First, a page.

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1862 October 22: Visiting the 30th Wisconsin Infantry at Camp Randall

October 26, 2012

“Flotsam and Jetsam” was a semi-regular column written by Robert Eden for The Prescott Journal.  Usually it does not include anything military-related, but in the October 22, 1862, issue of the Journal Eden includes a description of his visit to the 30th Wisconsin Infantry which was training at Camp Randall in Madison.  John Dale, the sutler for the 30th Wisconsin, accompanied Eden on his visit.  We reprint only the portion of the column detailing the visit to the 30th Wisconsin.

Written for the JOURNAL.



Thirtieth Wis. Vol.—The Camp—Proficiency of Thirtieth in Drill.

DEAR LUTE:—On Monday last I thought I would pay a visit to the city situated on the two lakes, the fair Capital of the State of Wisconsin. . . .

On enquiry we [John Dale and Robert Eden] found that the 30th Wis. Vol. had that evening arrived in Madison.  A fond recollection of many a good man and true who we knew were to be found there, urged us to the camp, thitherwards we accordingly directed our steps.  We found the boys “virtuous and happy,” a little used up by the fatigues of the road ;  but there was no fatigue in the kind, hearty welcome of Arthur “Kox” [Cox], Sid. Starr, George Merrick, Dav. Fulton, and many other “star performers,”—(nothing personal to Sid.) of “Gideon’s Band.”

Our military education, LUTE, has been somewhat neglected, the drilling portion of it having been mainly confined to the blue article generally used for over-alls ;  but still, we have, here and there, seen troops drilled, and in our private opinion, the drill of the two companies from St. Croix and Pierce counties, Capts. HARRIMAN [Samuel Harriman] and FULTON [David C. Fulton], can’t be beat, for the time they have been at it.  We did not see a company in the 29th, which was on Battalion Drill shortly after, that could anything like come up to it.  I have the less hesitation in saying this from the fact that I heard the same opinion expressed by an officer of the 29th, who was standing near me, to a friend.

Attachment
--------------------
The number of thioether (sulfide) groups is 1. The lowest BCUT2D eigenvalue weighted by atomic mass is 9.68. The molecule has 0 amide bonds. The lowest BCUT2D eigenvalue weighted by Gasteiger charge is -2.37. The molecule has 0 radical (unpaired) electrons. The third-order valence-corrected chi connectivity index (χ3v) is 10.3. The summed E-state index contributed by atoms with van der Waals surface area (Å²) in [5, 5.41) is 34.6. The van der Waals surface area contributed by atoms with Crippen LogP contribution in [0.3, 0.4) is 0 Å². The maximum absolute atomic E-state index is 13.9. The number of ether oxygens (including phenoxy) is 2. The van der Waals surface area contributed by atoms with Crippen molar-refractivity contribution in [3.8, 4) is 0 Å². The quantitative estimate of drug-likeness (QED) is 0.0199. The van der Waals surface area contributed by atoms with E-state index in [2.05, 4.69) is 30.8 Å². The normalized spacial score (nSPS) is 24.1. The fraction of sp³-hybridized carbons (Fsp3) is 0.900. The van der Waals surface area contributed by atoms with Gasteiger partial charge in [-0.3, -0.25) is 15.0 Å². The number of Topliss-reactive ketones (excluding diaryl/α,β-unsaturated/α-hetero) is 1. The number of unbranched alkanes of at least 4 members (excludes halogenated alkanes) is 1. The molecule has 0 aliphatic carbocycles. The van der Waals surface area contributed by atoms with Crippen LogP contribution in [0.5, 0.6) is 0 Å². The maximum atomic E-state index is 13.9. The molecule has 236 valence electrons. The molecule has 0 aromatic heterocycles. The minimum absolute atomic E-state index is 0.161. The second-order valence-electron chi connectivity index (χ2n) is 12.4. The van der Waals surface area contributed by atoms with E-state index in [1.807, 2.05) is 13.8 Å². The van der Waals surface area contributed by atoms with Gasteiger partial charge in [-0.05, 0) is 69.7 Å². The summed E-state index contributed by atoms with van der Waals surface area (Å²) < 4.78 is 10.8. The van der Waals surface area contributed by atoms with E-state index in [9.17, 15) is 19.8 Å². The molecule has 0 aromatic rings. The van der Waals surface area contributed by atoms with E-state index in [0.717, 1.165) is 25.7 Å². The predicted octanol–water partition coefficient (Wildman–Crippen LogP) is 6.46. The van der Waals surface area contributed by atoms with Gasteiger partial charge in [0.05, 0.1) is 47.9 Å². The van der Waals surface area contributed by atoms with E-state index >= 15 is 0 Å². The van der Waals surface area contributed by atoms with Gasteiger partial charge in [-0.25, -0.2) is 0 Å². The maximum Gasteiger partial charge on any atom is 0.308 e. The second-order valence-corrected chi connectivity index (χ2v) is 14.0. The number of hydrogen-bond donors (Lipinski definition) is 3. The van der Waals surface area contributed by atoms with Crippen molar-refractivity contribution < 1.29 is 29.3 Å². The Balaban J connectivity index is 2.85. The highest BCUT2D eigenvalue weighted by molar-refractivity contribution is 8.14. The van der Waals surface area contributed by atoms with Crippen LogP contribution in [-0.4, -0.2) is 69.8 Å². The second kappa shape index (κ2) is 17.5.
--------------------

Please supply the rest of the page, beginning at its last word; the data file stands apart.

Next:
The Fair Grounds at Madison, is a beautiful site for a camp, as from the rolling nature of the ground ;  the barrcks [sic] are well drained and dry, and the same peculiarity gives a fine view of the men at drill, parade, etc.

After having inspected the various beauties and celebrities of Camp Randall, and in company with the Great John [Dale], I retreated slowly on the city.  As we mounted the little hill, just outside the gates of the camp, and turned to look on the scene behind us, I could not help thinking, as I saw the long blue line, topped with the glistening bayonets, wheel, march, and counter-march, and reflected on the material of which that and most of the regiments formed the response to this last call were composed, I could not, I say, help thinking what an awful solemn thing this war is.

Not that the thought then presented itself to me for the first time, but a knowledge of the high talents and abilities of many who stood in those ranks, ready and willing to lay aside all that those talents entitle them to, and to take their chance with the many, brought the fact nearer home to me than it perhaps ever has been before.  But one more last look, and then farewell to Camp Randall.

R. C. E.

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